(iii) mechanical advantage, velocity ratio, and efficiency of machines

### 9. Elasticity

(i) elastic limit, yield point, breaking point, Hooke’s law, and Young’s modulus

(ii) the spring balance as a device for measuring force

(iii) work done in springs and elastic strings

### 10. Pressure

(a) Atmospheric Pressure:

(i) Definition of atmospheric pressure

(ii) units of pressure (S.I) units

(iii) measurement of pressure

(iv) simple mercury barometer, aneroid barometer, and manometer.

(v) variation of pressure with height

(vi) the use of a barometer as an altimeter.

(b) Pressure in liquids:

(i) the relationship between pressure, depth, and density (P = ρgh)

(ii) transmission of pressure in liquids (Pascal’s Principle)

(iii) application

### 11. Liquids at Rest

(i) determination of density of solids and liquids

(ii) definition of relative density

(iii) upthrust on a body immersed in a liquid

(iv) Archimede’s principle and law of flotation and applications, e.g. ships and hydrometers.

### 12. Temperature and Its Measurement

(i) concept of temperature

(ii) thermometric properties

(iii) calibration of thermometers

(iv) temperature scales –Celsius and Kelvin.

(v) types of thermometers

(vi) conversion from one scale of temperature to another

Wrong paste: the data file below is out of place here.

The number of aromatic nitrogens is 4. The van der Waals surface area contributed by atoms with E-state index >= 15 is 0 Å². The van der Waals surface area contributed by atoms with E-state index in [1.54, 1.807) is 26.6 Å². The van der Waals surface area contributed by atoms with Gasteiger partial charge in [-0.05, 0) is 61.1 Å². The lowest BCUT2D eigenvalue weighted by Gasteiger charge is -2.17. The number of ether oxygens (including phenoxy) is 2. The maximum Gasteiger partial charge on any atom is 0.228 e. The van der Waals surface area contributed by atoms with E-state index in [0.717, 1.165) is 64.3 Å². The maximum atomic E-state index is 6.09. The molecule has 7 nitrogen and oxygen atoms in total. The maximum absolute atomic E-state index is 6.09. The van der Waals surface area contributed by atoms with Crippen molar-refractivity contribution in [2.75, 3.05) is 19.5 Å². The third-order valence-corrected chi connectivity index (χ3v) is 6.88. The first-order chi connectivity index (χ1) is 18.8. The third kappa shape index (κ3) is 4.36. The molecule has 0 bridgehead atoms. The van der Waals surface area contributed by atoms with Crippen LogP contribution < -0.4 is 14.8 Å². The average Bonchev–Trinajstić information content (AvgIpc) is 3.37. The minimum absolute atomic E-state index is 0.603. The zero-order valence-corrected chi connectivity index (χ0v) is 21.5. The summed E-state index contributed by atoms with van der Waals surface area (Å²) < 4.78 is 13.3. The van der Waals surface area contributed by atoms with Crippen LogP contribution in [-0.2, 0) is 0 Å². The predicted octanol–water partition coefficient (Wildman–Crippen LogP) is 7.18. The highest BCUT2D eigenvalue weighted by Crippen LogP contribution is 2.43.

### 13. Thermal Expansion

(a) Solids:

(i) definition and determination of linear, volume, and area expansivities

(ii) effects and applications, e.g. expansion in building strips and railway lines

(iii) relationship between different expansivities

(b) Liquids:

(i) Volume expansivity

(ii) real and apparent expansivities

(iii) determination of volume expansivity

(iv) anomalous expansion of water

### 14. Gas Laws

(i) Boyle’s law (PV = constant)

(ii) Charle’s law ( V/P = constant)

(iii) Pressure law ( P/T = constant )

(iv) absolute zero temperature

(v) general gas equation ( PV/T = constant )

(vi) ideal gas equation (Pv = NRT)

### 15. Quantity of Heat

(i) Heat as a form of energy

(ii) definition of heat capacity and specific heat capacity of solids and liquids

(iii) determination of heat capacity and specific heat capacity of substances by simple methods e.g method of mixtures and electrical method

### 16. Change of State

(i) latent heat

(ii) specific latent heats of fusion and vaporization;

(iii) melting, evaporation, and boiling

(iv) the influence of pressure and of dissolved substances on boiling and melting points.

(v) application in appliances

### 17. Vapours

(i) unsaturated and saturated vapors